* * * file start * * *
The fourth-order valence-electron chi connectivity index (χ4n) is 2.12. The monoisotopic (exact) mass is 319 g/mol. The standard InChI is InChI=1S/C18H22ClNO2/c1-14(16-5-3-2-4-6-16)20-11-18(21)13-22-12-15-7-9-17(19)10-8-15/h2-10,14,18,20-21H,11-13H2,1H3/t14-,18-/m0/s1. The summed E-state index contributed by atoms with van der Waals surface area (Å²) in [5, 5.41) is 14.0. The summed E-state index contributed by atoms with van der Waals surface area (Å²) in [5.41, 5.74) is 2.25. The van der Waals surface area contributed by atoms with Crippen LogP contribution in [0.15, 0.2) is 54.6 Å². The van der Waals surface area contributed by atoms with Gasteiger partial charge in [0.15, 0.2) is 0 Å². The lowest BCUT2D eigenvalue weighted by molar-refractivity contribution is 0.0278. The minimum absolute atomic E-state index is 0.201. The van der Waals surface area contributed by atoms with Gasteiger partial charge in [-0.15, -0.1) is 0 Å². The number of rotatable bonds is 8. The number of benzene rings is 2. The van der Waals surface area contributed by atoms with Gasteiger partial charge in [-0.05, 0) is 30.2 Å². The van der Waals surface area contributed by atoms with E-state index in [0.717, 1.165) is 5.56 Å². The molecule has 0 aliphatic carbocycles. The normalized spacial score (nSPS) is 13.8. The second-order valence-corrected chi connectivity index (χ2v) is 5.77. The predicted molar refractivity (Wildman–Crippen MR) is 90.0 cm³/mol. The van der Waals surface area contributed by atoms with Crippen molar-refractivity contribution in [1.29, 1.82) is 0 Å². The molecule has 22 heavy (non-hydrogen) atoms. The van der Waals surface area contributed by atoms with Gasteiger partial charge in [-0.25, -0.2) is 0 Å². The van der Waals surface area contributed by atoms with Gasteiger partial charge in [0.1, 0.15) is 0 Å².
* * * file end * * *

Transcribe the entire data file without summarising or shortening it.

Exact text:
The fourth-order valence-electron chi connectivity index (χ4n) is 2.12. The monoisotopic (exact) mass is 319 g/mol. The standard InChI is InChI=1S/C18H22ClNO2/c1-14(16-5-3-2-4-6-16)20-11-18(21)13-22-12-15-7-9-17(19)10-8-15/h2-10,14,18,20-21H,11-13H2,1H3/t14-,18-/m0/s1. The summed E-state index contributed by atoms with van der Waals surface area (Å²) in [5, 5.41) is 14.0. The summed E-state index contributed by atoms with van der Waals surface area (Å²) in [5.41, 5.74) is 2.25. The van der Waals surface area contributed by atoms with Crippen LogP contribution in [0.15, 0.2) is 54.6 Å². The van der Waals surface area contributed by atoms with Gasteiger partial charge in [0.15, 0.2) is 0 Å². The lowest BCUT2D eigenvalue weighted by molar-refractivity contribution is 0.0278. The minimum absolute atomic E-state index is 0.201. The van der Waals surface area contributed by atoms with Gasteiger partial charge in [-0.15, -0.1) is 0 Å². The number of rotatable bonds is 8. The number of benzene rings is 2. The van der Waals surface area contributed by atoms with Gasteiger partial charge in [-0.05, 0) is 30.2 Å². The van der Waals surface area contributed by atoms with E-state index in [0.717, 1.165) is 5.56 Å². The molecule has 0 aliphatic carbocycles. The normalized spacial score (nSPS) is 13.8. The second-order valence-corrected chi connectivity index (χ2v) is 5.77. The predicted molar refractivity (Wildman–Crippen MR) is 90.0 cm³/mol. The van der Waals surface area contributed by atoms with Crippen molar-refractivity contribution in [1.29, 1.82) is 0 Å². The molecule has 22 heavy (non-hydrogen) atoms. The van der Waals surface area contributed by atoms with Gasteiger partial charge in [-0.25, -0.2) is 0 Å². The van der Waals surface area contributed by atoms with Gasteiger partial charge in [0.1, 0.15) is 0 Å².